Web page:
By Ilias M. Lalaounis,
Following the recent rally to multi year highs of metal-based commodities, amid an unprecedented global economic stimulus, discussions of an emerging commodity supercycle have gained traction recently.
Key stakeholders of our industry are debating whether this might be a beginning of a new shipping supercycle. An interesting development that could fuel further this view, is that of a potential infrastructure supercycle in the US.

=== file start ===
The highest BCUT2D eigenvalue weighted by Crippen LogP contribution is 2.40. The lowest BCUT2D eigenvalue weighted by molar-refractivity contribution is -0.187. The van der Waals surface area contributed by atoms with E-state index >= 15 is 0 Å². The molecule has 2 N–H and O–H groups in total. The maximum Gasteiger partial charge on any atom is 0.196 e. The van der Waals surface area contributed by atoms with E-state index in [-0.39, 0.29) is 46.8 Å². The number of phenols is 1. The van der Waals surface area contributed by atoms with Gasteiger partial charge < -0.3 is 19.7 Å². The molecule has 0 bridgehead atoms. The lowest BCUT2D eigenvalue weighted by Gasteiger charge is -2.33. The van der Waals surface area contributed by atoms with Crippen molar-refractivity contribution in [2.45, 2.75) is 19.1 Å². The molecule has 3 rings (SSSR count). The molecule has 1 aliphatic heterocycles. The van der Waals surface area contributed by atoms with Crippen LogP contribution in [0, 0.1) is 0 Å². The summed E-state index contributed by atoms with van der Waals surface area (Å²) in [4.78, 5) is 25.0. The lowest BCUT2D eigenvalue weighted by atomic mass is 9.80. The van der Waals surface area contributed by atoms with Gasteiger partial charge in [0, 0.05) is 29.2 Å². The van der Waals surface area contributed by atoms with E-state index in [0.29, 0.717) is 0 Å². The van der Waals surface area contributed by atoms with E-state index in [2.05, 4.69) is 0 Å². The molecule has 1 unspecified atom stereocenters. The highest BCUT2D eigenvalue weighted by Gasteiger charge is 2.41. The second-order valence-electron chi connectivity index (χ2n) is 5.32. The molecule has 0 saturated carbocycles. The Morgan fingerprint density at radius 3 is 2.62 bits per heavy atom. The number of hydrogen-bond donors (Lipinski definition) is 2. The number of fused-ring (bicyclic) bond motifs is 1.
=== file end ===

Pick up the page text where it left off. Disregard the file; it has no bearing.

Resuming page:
A large part of the 2nd phase of the US fiscal stimulus scheme under the Biden administration, was planned to be invested in infrastructure. The chances of a large infrastructure bill have increased after the devasting winter storms two weeks ago, that resulted to billions dollar damages and reiterated the previous decade’s infrastructure underinvestment. As a candidate, Biden had proposed a $1.3 trillion investment towards infrastructure over the course of 10 years. However, with extended damages after the winter storms, the bill might end up much higher; with Goldman Sachs expecting it to reach $2 trillion or above. This will be the largest infrastructure stimulus after the New Deal and depending on the extent it materializes, it should create a material multiplier effect on demand for building materials. The targeted infrastructure, such as bridges and roads, points towards increased steel and cement demand, which will likely make these commodities the main beneficiaries over a 10 year cycle. USA’s cement production particularly is running close to max capacity utilization, which means that there will be a production shortfall if demand rises significantly. Cement production in the US came at 90 million tons in 2020, which is approx. 2.1% of the world production. Both demand for imports and cement production capacity will have to expand over the next years in order to cover domestic consumption. With the only sizeable cement/clinker producer being China (more than 50% of the global output), imports from the country and thus dry bulk ton-miles could increase materially.